TORONTO -- A new day dawned for Mike Moustakas on Saturday afternoon as he rested up after a seven-hour bus ride.
He had traveled through the night from Oklahoma City to Round Rock, Texas, with his temporary minor-league teammates. The trip began at 1:30 a.m., and upon arrival at their destination Moustakas slumbered to stock up energy for that evening's Class AAA game.
He never played that day, instead headed on a northbound itinerary crafted after third baseman Danny Valencia aggravated his sore left hand in Saturday's loss. The injury sent Valencia to the disabled list and accelerated Moustakas' return to the Royals.
Around 5 p.m., he hopped a series of flights that transported him from Texas into another country and back to the major leagues, ready to start what he called "a second season." Team officials had instructed him not to dwell on his failings during his first eight weeks of the year.
"Now I'm up here, and I'm hitting .000," he said before the game. "Go out there, and it's a new season."
At 1:35 p.m. local time Sunday, 28 minutes into an eventual 4-0 loss to the Toronto Blue Jays, Moustakas strode from the on-deck circle toward the plate. He crow-hopped as he approached, ripped a practice swing, stomped his left foot in the dirt, stepped back to adjust his gloves and settled into the box.
Toronto starter Mark Buehrle wound up and flipped a change-up. The baseball bisected the plate at Moustakas' waist. It was the sort of pitch deserving of damage. Moustakas swung through it. He flied out to left on the next offering, the start of an zero-for-three day that felt reminiscent of the season he is trying to forget.
After two weeks of minor-league fodder, Buehrle was a cruel reminder of the difference between Omaha and the game's highest level. Buehrle is a left-handed maestro. He excels at efficiency, disrupts the timing of his opponents and flabbergasts them without throwing a fastball harder than 85 mph.
In locking up his 10th win this season, Buehrle stymied the Royals for eight innings. He did not allow a runner to reach third base. He rendered meaningless a pair of leadoff doubles.
Royals manager Ned Yost called him "a master at what he does," and lamented the team's inability to capitalize on a seven innings of two-run baseball from Jeremy Guthrie.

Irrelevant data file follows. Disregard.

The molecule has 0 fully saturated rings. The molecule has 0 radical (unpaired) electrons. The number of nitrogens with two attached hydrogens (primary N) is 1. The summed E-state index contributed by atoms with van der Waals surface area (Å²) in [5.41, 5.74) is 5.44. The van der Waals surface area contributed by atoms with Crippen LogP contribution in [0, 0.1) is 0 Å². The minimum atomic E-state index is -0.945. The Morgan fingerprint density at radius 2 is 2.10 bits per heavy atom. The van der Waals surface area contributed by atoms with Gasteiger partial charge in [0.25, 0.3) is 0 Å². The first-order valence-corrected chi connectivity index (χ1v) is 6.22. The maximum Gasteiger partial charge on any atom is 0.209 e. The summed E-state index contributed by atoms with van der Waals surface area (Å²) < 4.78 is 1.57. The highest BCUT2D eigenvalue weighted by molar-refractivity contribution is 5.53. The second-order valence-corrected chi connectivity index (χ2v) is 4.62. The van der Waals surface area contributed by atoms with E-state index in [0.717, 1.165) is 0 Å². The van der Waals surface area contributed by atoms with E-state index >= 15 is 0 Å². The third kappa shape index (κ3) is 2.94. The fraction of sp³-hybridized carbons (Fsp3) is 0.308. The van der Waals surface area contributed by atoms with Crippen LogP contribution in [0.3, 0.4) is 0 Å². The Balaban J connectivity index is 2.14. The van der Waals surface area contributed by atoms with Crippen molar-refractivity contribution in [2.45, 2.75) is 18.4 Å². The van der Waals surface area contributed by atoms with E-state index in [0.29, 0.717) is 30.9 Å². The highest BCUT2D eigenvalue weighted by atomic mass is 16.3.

"He matched up against the wrong guy," Yost said.
Added Guthrie, "We're not the only team that's been shut down by Mark this year."
The Royals captured the first two games here at Rogers Centre. Then they fizzled, undone by Aaron Brooks' meltdown on Saturday and flummoxed by Buehrle on Sunday. To manage merely a split in this series, first baseman Eric Hosmer conceded, was "a missed opportunity."
It has been a season filled with those, both before and after Moustakas' departure less than two weeks ago. After hemming and hawing for days, the Royals demoted Moustakas on May 22. General manager Dayton Moore termed it a "reset" for a player overwhelmed by failure.
Moustakas was batting .152, which ranked him tied with Angels veteran Raul Ibanez for last among the 277 players with 100 plate appearances in 2014 heading into Sunday. He lacked the ability to combat inside pitching. His timing was off. In the final days, Yost admitted later, his confidence appeared shot.
"He just needed a break," Yost said. "He got it."
Moustakas referred to his minor-league dalliance as "time off." He hit .355 with a .960 on-base plus slugging percentage in eight games for Omaha. Working with Storm Chasers hitting coach Tommy Gregg, who shepherded him through his torrid final days in the minors years ago, Moustakas sought to unclutter his mind at the plate. He eschewed excessive discussion of mechanics, and focused on pitch recognition.
"I started thinking so much less," he said. "I felt so much more relaxed at the plate. I saw the ball really well. I felt great."
The team experienced upheaval in his absence. Moustakas was close with Pedro Grifol; he spent three weeks in Venezuela this winter playing for Grifol's team, and soaking up his tutelage. With Grifol reassigned to catching instructor, Moustakas huddled with new hitting coach Dale Sveum on Sunday morning.
Sveum cast himself as a mere observer during Moustakas' first few days back. He wanted to see how his new charge carried himself.
"We all know it starts with confidence," Sveum said. "Right now, it's just a matter of him being able to relax, go out there every day, and take the same approach he's had down there."
He came up hitless on Sunday. Still, Yost commended his defense and his at-bats. Moustakas lined out in his second at-bat and flied out to right in his third. At the very least, he fit in with a lineup still striving for consistency, and often coming up empty.
"We haven't been playing our best baseball," Moustakas said. "There's so much potential on this team. We're going to break out of this at some point this year. And it's going to be a lot of fun to be a part of it, and be able to contribute a little bit."
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